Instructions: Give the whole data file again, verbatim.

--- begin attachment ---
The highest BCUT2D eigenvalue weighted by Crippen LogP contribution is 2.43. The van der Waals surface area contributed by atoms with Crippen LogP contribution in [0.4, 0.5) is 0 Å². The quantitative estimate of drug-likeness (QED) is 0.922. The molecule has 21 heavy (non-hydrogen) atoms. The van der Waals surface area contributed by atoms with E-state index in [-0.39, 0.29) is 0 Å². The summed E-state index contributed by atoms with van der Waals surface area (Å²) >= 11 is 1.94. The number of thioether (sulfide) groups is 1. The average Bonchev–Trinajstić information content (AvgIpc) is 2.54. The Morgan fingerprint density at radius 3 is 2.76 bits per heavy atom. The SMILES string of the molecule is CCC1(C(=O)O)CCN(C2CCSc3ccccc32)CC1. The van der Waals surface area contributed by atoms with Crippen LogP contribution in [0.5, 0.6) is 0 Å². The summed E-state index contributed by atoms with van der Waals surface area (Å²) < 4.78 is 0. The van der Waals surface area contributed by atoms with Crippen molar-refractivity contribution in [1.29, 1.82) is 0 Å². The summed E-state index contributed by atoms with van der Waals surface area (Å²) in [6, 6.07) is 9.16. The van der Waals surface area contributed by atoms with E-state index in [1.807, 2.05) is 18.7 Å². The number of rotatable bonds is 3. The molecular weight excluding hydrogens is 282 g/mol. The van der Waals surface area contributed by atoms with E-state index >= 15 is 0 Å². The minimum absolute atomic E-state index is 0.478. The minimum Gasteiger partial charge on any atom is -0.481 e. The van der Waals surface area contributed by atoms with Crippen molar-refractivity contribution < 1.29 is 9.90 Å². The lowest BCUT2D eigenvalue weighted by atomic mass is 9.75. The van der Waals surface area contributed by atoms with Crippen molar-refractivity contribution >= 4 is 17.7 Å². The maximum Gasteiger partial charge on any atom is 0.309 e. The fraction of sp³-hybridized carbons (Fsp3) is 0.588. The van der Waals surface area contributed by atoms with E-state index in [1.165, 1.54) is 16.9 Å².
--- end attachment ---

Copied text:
The highest BCUT2D eigenvalue weighted by Crippen LogP contribution is 2.43. The van der Waals surface area contributed by atoms with Crippen LogP contribution in [0.4, 0.5) is 0 Å². The quantitative estimate of drug-likeness (QED) is 0.922. The molecule has 21 heavy (non-hydrogen) atoms. The van der Waals surface area contributed by atoms with E-state index in [-0.39, 0.29) is 0 Å². The summed E-state index contributed by atoms with van der Waals surface area (Å²) >= 11 is 1.94. The number of thioether (sulfide) groups is 1. The average Bonchev–Trinajstić information content (AvgIpc) is 2.54. The Morgan fingerprint density at radius 3 is 2.76 bits per heavy atom. The SMILES string of the molecule is CCC1(C(=O)O)CCN(C2CCSc3ccccc32)CC1. The van der Waals surface area contributed by atoms with Crippen LogP contribution in [0.5, 0.6) is 0 Å². The summed E-state index contributed by atoms with van der Waals surface area (Å²) < 4.78 is 0. The van der Waals surface area contributed by atoms with Crippen molar-refractivity contribution in [1.29, 1.82) is 0 Å². The summed E-state index contributed by atoms with van der Waals surface area (Å²) in [6, 6.07) is 9.16. The van der Waals surface area contributed by atoms with E-state index in [1.807, 2.05) is 18.7 Å². The number of rotatable bonds is 3. The molecular weight excluding hydrogens is 282 g/mol. The van der Waals surface area contributed by atoms with E-state index >= 15 is 0 Å². The minimum absolute atomic E-state index is 0.478. The minimum Gasteiger partial charge on any atom is -0.481 e. The van der Waals surface area contributed by atoms with Crippen molar-refractivity contribution < 1.29 is 9.90 Å². The lowest BCUT2D eigenvalue weighted by atomic mass is 9.75. The van der Waals surface area contributed by atoms with Crippen molar-refractivity contribution >= 4 is 17.7 Å². The maximum Gasteiger partial charge on any atom is 0.309 e. The fraction of sp³-hybridized carbons (Fsp3) is 0.588. The van der Waals surface area contributed by atoms with E-state index in [1.165, 1.54) is 16.9 Å².